So, you are learning about the concept of “semi-retiring” and you love the idea of continuing to work, but only doing it for eight or nine months a year.
If you have hesitations about leaving your current employment completely, one excellent option you may have available to you is a formal Leave of Absence (LOA). Here are some questions to ask and information to gather from your Human Resources or People department about this option.
Does Your Company Offer LOAs?
Some companies even require employees to take a leave periodically. Chances are if you are lucky enough to work for one of these, you already know about that. But if you have never considered it, then start researching internally to see what is available.
If So, Are They Paid or Unpaid?
Unless you are very lucky, chances are the leave will be unpaid. You might expect this, but it does trigger a new avalanche of questions about what else might be affected.
What is Your Return-to-Work Status?
For example, one really important question to thoroughly understand is what constraints or situations affect your return-to-work. Is your job held for you? Indefinitely, or for a specific period of time? Does there have to be an opening that you can fill?
Are There Limitations to What You Can Do During the Leave?
My company does not allow employees to work while on a personal leave without specific written permission from a supervisor. This could impact you if the goal of the leave is to test out running your own business. Be sure you know any limitations or restrictions.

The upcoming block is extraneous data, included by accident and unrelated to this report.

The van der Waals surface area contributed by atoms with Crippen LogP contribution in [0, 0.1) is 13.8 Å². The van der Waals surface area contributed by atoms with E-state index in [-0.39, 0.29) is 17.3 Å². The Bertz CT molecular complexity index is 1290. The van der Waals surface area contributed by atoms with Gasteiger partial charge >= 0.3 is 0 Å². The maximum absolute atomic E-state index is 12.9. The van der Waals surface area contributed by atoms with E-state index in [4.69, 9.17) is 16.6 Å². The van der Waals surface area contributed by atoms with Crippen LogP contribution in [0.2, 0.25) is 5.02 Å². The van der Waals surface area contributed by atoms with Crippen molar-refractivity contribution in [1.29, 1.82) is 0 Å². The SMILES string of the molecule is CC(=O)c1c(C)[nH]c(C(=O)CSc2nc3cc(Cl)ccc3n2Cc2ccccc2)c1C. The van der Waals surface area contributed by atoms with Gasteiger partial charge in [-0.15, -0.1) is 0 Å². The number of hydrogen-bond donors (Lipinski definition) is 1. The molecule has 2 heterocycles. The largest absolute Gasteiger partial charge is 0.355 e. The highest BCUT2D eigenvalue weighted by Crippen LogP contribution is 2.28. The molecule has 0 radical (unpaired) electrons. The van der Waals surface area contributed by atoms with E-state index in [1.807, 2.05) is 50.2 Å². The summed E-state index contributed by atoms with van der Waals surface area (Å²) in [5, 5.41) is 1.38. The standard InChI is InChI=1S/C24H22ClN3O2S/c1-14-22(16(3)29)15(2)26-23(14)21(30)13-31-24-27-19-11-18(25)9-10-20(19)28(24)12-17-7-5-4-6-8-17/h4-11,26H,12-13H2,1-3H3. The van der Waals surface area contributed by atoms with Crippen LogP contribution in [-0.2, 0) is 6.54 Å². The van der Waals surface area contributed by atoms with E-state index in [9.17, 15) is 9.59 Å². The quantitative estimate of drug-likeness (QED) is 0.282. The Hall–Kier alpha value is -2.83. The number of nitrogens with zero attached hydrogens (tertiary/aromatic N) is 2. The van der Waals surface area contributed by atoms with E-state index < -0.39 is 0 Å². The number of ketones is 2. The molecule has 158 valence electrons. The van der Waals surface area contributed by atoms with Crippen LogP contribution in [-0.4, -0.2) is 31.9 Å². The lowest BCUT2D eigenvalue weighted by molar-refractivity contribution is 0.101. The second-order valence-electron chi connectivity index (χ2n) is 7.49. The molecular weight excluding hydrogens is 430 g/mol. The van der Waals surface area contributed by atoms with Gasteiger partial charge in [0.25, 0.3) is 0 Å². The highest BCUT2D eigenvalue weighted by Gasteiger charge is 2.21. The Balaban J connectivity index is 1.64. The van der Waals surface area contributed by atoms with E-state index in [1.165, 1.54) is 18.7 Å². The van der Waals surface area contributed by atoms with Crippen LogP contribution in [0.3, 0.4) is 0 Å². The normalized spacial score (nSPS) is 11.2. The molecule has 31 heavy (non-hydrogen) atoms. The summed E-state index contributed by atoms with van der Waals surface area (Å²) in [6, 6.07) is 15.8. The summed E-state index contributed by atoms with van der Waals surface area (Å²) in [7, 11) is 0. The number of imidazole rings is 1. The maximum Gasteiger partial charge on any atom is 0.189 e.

What Happens to Your Benefits?
If you, like many, receive your health insurance through your employer, what happens to it during your leave? Do you keep the coverage, but have to pick up the entire cost? This can cause some sticker shock as the full cost is often four times what is being withheld from the paycheck while working full-time.
Are there any other benefits that sunset while on a leave, such as discounts with your wireless vendor, or to the gym you use? In my case, my travel privileges are suspended during a personal LOA. And, that is the very thing I want the time off to use.
Once you have the answers to these questions, you are in a much better position to see if you can test-drive a short retirement period to see if it might work for you.